One striking finding is that university – or college-related spending – creates far more jobs off the campus than it does on the campus. On average, for each job that exists on campus 2 off-campus jobs exist because of spending related to the institution. Almost all of the off-campus jobs are in private sector businesses. “That’s really not too surprising,” said Humphreys. “After all, the private sector businesses operating in the communities that are home to USG institutions are by far the biggest recipients of institution-related spending.”
Georgia Tech in Atlanta and UGA had the largest impacts on their regional economies: $2.3 billion and 18,640 jobs at Georgia Tech and $2.1 billion and 20,458 jobs at UGA. Georgia State University in Atlanta had a $1.5 billion economic impact with 13,201 jobs.
The FY 2011 study documented the economic impact of the clinical side of Georgia’s Health Sciences University in Augusta as well as three new clinical campuses in Albany, Savannah, and Rome.
The study reports a combined impact of the academic side and the clinical side of Georgia Health Sciences University on Augusta’s economy of more than $1.4 billion. Also, the GHSU/UGA Medical Partnership’s Athens Campus had a $13 million impact on Athens’ regional economy.
The study shows that the System’s two regional universities are significant economic players in their host communities. Georgia Southern University had an economic impact of $512 million and 6,885 jobs in the Statesboro area, while Valdosta State University’s economic impact was $340 million and 4,059 jobs.
Among the System’s state universities, Kennesaw State had the largest impact – $854 million and 8,324 jobs – in its Cobb County location. The University of West Georgia in Carrollton had the second largest impact – $418 million and 3,880 jobs. Third in economic impact among state universities was Clayton State University, at $252 million and 2,311 jobs. Fourth was Columbus State University, with a $236 million impact and 2,656 jobs.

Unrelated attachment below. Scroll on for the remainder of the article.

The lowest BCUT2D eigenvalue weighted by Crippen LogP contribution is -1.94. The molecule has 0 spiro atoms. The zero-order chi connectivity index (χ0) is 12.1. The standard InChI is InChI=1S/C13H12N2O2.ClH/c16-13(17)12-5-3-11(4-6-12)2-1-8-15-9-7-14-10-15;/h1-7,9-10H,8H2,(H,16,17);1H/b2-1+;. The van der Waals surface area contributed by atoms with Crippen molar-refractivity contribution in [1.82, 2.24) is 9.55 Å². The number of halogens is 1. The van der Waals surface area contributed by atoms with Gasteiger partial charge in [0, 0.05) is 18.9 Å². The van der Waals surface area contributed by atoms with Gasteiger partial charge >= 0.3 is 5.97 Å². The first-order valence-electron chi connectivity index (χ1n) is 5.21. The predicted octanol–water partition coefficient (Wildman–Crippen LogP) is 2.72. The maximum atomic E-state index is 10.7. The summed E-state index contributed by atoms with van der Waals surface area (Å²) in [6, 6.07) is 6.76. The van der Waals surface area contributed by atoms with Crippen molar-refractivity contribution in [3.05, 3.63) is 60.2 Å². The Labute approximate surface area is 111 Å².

Among the System’s state colleges, Georgia Gwinnett’s $211 million impact in FY 2011 was 62 percent higher than its $131 million impact in FY 2010. Gainesville State College’s FY 2011 impact was the second largest among state colleges – $206 million. Macon State’s impact was $157 million and 1,714 jobs.
The System’s three Historically Black Colleges and Universities also have a significant economic impact. For FY11, Albany State University had a $148 million impact with 1,772 jobs; Fort Valley State University had a $151.4 million impact with 1,760 jobs, and Savannah State University had a $138.7 million impact with 1,462 jobs.
Many of the state’s two-year colleges generated impacts that were large relative to the size of their host communities. For example, Bainbridge College’s impact was $77 million; East Georgia College’s impact in Swainsboro was $63 million; Georgia Highlands College’s impact in Rome was $113 million; South Georgia College’s impact in Douglas was $48 million; and Waycross College’s impact was $23 million.
“Each of Georgia’s public colleges and universities are strong pillars and drivers of the economies of their host communities. That translates into more jobs, higher incomes, and greater production of goods and services than would otherwise be the case,” said Humphreys.